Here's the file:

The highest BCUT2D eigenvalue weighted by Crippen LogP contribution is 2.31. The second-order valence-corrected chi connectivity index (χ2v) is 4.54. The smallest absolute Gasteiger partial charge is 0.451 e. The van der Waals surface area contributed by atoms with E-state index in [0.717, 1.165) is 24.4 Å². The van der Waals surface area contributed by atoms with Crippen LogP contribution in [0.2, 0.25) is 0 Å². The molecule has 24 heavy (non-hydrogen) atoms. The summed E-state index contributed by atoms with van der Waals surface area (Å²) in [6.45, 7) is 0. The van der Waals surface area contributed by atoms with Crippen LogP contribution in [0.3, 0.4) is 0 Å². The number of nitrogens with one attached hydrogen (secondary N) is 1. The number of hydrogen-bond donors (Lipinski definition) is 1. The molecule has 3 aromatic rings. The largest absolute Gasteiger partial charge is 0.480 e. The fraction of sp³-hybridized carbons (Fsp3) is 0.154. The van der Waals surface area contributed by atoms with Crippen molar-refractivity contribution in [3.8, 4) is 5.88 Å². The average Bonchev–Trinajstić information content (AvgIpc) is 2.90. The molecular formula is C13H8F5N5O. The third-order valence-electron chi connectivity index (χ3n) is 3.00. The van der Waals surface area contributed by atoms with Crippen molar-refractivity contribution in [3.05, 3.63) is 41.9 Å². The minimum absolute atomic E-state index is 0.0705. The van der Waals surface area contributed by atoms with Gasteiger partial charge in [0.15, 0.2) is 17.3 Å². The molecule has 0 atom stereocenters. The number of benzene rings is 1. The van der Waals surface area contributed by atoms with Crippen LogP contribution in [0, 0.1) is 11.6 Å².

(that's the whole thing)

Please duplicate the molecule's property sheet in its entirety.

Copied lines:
The highest BCUT2D eigenvalue weighted by Crippen LogP contribution is 2.31. The second-order valence-corrected chi connectivity index (χ2v) is 4.54. The smallest absolute Gasteiger partial charge is 0.451 e. The van der Waals surface area contributed by atoms with E-state index in [0.717, 1.165) is 24.4 Å². The van der Waals surface area contributed by atoms with Crippen LogP contribution in [0.2, 0.25) is 0 Å². The molecule has 24 heavy (non-hydrogen) atoms. The summed E-state index contributed by atoms with van der Waals surface area (Å²) in [6.45, 7) is 0. The van der Waals surface area contributed by atoms with Crippen LogP contribution in [0.3, 0.4) is 0 Å². The number of nitrogens with one attached hydrogen (secondary N) is 1. The number of hydrogen-bond donors (Lipinski definition) is 1. The molecule has 3 aromatic rings. The largest absolute Gasteiger partial charge is 0.480 e. The fraction of sp³-hybridized carbons (Fsp3) is 0.154. The van der Waals surface area contributed by atoms with Crippen molar-refractivity contribution in [3.8, 4) is 5.88 Å². The average Bonchev–Trinajstić information content (AvgIpc) is 2.90. The molecular formula is C13H8F5N5O. The third-order valence-electron chi connectivity index (χ3n) is 3.00. The van der Waals surface area contributed by atoms with Crippen molar-refractivity contribution in [3.05, 3.63) is 41.9 Å². The minimum absolute atomic E-state index is 0.0705. The van der Waals surface area contributed by atoms with Gasteiger partial charge in [0.15, 0.2) is 17.3 Å². The molecule has 0 atom stereocenters. The number of benzene rings is 1. The van der Waals surface area contributed by atoms with Crippen LogP contribution in [0, 0.1) is 11.6 Å².